Joe Flacco and Hunter Mahan: Why They Both Made the Right Work-Family Decision

A few weeks ago, PGA golfer Hunter Mahan left a sporting event to be at the birth of his child. Last week, NFL star Joe Flacco chose to play. Why I support both of their decisions.

Real progress for working dads comes when we have choices and can thoughtfully make work-family decisions that work for us.

Joe Flacco of the Baltimore Ravens in training...
Joe Flacco of the Baltimore Ravens in training camp July 23rd, 2008 (Wikipedia, Creative Commons license)

High-Profile Fathers

Over the past few months, I praised high-profile new dads who made public actions to prioritize family over work. Of particular note was pro golfer, Hunter Mahan, who left a tournament he was leading (and in which he could have won $1Million) to be at the birth of his daughter. He made a high-profile choice that, in my opinion, sent an important signal about fatherhood. I was especially encouraged by the support Mahan received from the golf and sports world.

Last week, Baltimore Ravens star quarterback Joe Flacco was faced with a similar dilemma. His wife unexpectantly went into labor shortly before the Ravens’ game against the Cleveland Browns. Flacco talked with his wife and other family members over the phone, but did not leave the stadium for the hospital. Instead, he played, leading the Ravens to a much-needed victory. As soon as the game ended, he sped to the hospital, a few hours after the birth of his son.

While Flacco was not widely criticized, some expressed disappointment in his decision- Imagine the attention to the importance of fathers, work and family issues that would have come if Flacco had left during pre-game warm-ups to be there!!! We’ve come a long way when a $20 Million-dollar-a-year athlete faces mild criticism for NOT leaving his team at the last minute for family reasons.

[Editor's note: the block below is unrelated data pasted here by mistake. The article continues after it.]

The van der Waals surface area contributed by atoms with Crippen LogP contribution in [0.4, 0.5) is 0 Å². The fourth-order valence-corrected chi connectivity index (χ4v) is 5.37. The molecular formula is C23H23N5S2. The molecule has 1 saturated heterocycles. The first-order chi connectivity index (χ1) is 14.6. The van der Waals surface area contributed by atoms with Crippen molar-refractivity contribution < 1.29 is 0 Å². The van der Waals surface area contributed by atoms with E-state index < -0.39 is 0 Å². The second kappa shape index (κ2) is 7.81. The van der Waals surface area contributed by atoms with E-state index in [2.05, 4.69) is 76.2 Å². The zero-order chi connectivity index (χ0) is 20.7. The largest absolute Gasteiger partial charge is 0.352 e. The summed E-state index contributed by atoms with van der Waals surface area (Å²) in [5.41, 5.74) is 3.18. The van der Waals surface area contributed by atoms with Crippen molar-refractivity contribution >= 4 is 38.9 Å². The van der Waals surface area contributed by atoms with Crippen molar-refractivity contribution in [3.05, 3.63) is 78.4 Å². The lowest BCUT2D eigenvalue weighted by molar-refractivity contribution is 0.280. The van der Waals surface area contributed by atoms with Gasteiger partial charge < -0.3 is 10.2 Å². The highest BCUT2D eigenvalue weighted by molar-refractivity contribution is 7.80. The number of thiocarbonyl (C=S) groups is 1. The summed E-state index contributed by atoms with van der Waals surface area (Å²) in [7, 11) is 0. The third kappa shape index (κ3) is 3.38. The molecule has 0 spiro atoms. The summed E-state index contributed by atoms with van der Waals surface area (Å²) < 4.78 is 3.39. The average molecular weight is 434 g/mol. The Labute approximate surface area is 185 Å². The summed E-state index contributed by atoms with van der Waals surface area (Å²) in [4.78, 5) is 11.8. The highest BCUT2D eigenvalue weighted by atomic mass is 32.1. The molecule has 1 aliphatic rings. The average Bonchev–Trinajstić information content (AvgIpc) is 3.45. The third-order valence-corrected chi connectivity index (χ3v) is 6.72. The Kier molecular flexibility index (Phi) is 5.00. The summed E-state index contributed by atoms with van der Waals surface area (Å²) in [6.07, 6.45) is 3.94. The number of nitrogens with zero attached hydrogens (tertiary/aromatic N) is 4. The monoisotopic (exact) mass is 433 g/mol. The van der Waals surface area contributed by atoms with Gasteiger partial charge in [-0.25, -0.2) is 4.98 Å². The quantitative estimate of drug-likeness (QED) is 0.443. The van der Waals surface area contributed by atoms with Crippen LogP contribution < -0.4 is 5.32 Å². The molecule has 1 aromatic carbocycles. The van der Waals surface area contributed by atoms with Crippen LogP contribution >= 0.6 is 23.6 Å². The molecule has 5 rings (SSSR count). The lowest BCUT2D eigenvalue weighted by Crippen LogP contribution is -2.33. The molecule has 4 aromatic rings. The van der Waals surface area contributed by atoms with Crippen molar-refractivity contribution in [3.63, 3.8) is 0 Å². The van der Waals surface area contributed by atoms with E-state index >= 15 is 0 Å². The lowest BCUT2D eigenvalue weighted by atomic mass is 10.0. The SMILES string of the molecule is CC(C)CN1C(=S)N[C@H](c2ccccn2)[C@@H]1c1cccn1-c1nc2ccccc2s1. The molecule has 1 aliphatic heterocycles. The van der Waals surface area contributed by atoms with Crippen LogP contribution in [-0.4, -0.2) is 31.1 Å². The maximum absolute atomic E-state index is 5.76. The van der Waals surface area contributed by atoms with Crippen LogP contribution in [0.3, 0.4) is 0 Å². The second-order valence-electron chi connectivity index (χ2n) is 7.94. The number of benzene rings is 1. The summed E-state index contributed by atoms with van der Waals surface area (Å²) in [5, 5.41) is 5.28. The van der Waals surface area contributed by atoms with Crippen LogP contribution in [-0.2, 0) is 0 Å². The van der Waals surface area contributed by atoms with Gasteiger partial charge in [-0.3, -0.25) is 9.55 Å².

I admit that disappointment was my initial reaction. In fact, last season, I was rooting for the children of NFL stars Ben Roethlisberger and Charles Tillman to be born on a game day so that they would follow-though on their public statements that they would miss a game to to be there (both births occurred on non-gamedays). Thankfully, my strict “never more than 2x a week” writing schedule gave me some time to reflect:

I think Hunter Mahan made the right choice.

I think Joe Flacco made the right choice.

Why? Because both choices were thoughtful, were based on communication with their spouses, and were the right decisions for them.

Flacco was interviewed for CNN the other day to discuss the situation. Based on the interview, it is clear that Flacco is a loving dad who made a thoughtful decision based on full communication with his wife. How can I criticize that? Why would I want to?

A screencap of Flacco's interview with CNN's Rachel Nichols. Click the photo to watch the 3:35 long video.
A screencap of Flacco’s interview with CNN’s Rachel Nichols. Click the photo to watch the video.

You really should watch the video. At about the 1:30 mark, he addresses missing the birth. At about 2:00, he discusses Hunter Mahan and how their situations differed*. At about 3:00, he discusses how progress from just a generation ago means that dads have more chances for family involvement today. Great stuff all around.